Jasper Adams left Brown in 1824 to become president of Charleston College, where he remained until 1826. Adams, Jasper In 1824, the property, known at the time as the Neck Farm, was left to the city of Providence under the will of Ebenezer Knight Dexter as a poor farm for indigent freemen.
Aldrich-Dexter Field Information about admission, courses, and expense was added in 1824.
Catalogues That this ideal behavior did not prevail is evident from a letter written by George W. Keely 1824 to his father in June
1820: Commons A third organization, the
Franklin Society, existed from 1824 to 1834. Debating
Solomon Drowne was in demand as an orator, his best known addresses being a eulogy on the death of George Washington and his "Oration in Aid of the Cause of the Greeks" delivered by invitation of the people of Providence in the First Baptist Church on February 23, 1824. Drowne, Solomon In collaboration with his son William
Solomon Drowne wrote "The Compendium of Agriculture or the Farmer’s Guide," which was published in 1824. Drowne, Solomon The
Franklin Society was organized in 1824, a year when such a large class entered that the two existing literary debating societies, the Philermenian Society and the United Brothers Society could not accommodate enough of the entering students. Franklin Society
David Howell ( 1747-1824), first professor at the College, was born in Morristown, New Jersey, on January 1, 1747. Howell, David
David Howell continued his interest in the College, being a member of the Board of Fellows from 1773 to 1824 and secretary of the Corporation from 1780 to 1806. Howell, David
David Howell was a member of the Continental Congress from 1782 to 1785, associate justice of the supreme court of Rhode Island from 1786 to 1787, attorney general in 1789, and judge of the Rhode Island district court from 1812 until his death on July 30, 1824. Howell, David After graduation from Brown, Howe went to Harvard and received his M.D. degree in 1824.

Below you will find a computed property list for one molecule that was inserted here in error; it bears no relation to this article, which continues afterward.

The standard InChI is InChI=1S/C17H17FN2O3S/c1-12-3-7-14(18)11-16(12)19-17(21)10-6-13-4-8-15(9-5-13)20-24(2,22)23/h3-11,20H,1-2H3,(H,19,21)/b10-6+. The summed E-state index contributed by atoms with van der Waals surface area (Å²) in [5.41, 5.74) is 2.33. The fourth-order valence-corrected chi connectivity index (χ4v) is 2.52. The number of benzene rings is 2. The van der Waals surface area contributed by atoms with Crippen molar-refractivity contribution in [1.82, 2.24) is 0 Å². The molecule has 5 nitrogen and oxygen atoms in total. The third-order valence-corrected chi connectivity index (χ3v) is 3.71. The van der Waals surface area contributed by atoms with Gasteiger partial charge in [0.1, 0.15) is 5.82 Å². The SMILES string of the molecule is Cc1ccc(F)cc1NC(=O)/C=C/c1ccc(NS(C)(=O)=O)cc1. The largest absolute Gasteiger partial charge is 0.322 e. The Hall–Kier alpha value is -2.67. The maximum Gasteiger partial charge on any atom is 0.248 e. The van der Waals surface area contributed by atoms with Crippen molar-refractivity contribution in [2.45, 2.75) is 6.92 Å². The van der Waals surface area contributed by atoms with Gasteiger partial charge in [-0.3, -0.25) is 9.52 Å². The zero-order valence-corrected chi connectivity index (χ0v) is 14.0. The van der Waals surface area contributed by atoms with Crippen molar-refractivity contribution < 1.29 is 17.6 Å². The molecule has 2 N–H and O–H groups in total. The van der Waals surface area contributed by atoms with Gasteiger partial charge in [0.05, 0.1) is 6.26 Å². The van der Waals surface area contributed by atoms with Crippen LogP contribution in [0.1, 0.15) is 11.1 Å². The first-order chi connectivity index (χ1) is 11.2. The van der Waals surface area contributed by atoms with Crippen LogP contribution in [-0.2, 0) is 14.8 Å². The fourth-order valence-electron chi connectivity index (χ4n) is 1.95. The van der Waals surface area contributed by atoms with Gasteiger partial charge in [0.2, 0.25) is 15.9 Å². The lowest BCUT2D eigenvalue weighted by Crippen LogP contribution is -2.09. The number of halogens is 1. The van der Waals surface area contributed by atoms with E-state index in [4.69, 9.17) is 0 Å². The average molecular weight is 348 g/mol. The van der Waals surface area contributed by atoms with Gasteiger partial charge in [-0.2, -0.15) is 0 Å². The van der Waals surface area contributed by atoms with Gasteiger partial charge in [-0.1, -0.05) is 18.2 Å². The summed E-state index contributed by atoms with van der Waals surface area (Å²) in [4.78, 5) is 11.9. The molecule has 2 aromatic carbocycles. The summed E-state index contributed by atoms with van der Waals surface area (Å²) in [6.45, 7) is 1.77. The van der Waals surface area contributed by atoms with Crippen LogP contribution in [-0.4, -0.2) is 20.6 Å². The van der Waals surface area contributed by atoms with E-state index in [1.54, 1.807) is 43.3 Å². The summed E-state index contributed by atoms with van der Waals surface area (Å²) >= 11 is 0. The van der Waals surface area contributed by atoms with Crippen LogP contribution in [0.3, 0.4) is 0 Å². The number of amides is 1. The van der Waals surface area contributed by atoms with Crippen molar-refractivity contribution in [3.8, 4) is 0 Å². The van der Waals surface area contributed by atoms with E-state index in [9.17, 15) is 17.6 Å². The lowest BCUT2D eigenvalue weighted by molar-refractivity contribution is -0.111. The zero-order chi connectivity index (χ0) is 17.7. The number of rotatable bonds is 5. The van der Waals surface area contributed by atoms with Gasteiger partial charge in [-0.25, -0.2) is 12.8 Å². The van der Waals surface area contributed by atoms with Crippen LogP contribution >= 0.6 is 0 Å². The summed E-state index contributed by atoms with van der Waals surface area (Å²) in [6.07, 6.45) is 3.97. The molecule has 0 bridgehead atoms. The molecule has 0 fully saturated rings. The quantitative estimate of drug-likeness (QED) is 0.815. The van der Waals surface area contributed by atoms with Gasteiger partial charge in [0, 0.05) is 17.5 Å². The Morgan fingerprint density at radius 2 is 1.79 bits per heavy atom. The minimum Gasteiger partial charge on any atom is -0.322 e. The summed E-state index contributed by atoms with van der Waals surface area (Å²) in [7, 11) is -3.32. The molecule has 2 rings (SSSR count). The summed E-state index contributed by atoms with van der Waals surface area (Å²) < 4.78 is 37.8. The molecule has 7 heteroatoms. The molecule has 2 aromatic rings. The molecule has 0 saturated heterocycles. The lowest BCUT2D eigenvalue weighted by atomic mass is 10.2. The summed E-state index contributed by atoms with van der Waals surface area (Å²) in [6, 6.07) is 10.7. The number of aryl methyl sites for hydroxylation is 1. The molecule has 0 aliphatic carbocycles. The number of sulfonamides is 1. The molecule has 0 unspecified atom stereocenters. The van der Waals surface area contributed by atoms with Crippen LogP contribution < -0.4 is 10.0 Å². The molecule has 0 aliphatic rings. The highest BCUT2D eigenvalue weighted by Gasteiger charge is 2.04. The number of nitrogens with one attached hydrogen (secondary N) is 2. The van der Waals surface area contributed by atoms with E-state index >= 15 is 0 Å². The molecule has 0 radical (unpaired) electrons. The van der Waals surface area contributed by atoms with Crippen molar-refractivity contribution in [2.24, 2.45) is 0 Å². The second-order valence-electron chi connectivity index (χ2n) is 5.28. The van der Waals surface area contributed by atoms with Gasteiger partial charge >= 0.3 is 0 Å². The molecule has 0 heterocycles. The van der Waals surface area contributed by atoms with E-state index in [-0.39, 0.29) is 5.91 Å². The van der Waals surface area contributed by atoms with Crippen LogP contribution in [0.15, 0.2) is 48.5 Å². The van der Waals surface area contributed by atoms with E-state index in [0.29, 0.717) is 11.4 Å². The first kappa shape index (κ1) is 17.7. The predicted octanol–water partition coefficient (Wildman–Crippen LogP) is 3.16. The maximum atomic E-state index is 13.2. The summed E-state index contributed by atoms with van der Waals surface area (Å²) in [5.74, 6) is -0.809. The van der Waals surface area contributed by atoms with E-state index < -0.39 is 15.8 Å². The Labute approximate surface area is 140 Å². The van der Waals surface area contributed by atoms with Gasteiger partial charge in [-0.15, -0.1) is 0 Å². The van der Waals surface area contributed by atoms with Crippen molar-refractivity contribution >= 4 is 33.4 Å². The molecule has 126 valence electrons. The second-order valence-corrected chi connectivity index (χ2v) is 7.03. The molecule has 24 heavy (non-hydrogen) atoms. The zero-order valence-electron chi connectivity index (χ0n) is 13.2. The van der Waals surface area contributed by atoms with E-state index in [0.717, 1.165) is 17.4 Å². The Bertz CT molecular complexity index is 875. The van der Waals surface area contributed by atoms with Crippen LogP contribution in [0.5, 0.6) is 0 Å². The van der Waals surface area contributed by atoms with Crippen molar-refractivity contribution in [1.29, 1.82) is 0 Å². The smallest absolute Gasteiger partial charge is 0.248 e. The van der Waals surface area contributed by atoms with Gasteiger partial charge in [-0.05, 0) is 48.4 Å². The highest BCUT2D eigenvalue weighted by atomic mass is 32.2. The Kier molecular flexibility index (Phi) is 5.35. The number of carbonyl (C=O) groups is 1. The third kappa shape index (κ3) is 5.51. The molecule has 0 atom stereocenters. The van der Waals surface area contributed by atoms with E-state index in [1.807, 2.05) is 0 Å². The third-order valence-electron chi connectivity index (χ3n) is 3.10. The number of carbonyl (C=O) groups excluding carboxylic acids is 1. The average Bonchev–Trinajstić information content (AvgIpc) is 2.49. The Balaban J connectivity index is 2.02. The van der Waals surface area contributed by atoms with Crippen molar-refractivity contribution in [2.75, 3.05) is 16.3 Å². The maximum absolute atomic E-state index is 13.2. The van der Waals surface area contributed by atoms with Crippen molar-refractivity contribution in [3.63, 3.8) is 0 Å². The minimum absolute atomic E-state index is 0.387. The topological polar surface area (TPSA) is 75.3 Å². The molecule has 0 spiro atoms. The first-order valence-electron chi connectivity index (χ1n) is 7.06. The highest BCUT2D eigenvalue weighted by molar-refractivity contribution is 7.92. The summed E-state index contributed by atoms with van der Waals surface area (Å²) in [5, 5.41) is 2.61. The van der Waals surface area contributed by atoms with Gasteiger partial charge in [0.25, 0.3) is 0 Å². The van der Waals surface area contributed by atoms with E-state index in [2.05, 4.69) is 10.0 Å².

Howe, Samuel Gridley The first of the long-term librarians was Horatio Gates Bowen from 1824 to
1840, who was followed by Charles C. Jewett from 1842 to 1848, Reuben A. Library The professors of mathematics during the first hundred years included
Benjamin West, who lectured from 1786 to 1798, Asa Messer whose title was professor of mathematics and natural philosophy from 1799 to 1802 and who continued to teach after becoming president in 1802, Jasper Adams from 1819 to 1824, Alva Woods from 1824 to 1828, Alexis Caswell from 1828 to 1863, and Samuel Stillman Greene from 1855 to 1864. Mathematics
Asa Messer patented two inventions, "Flume for a Mill" ( 1822) and "Water-wheel and Flume" (1824). Messer, Asa In earlier times the annual catalogues listed Vattel’s "Law of Nations" as one of the textbooks studied in the senior year in 1824 and
1825. Political Science
William Rogers ( 1751-1824), the first student to matriculate, was born in Newport on July 22, 1751. Rogers, William
William Rogers died on April 7, 1824 in Philadelphia. Rogers, William In 1824 Messer felt that it was the result of his own theological quarrel with members of the
Corporation that "During our last spring and summer terms unusual disorder prevailed among out students. Student conduct After visiting the cultural institutions of Europe Alva Woods returned to teach at Columbian College, but it was not long before the financial straits of the college caused him to leave and accept the professorship of mathematics and natural philosophy at Brown in 1824. Woods, Alva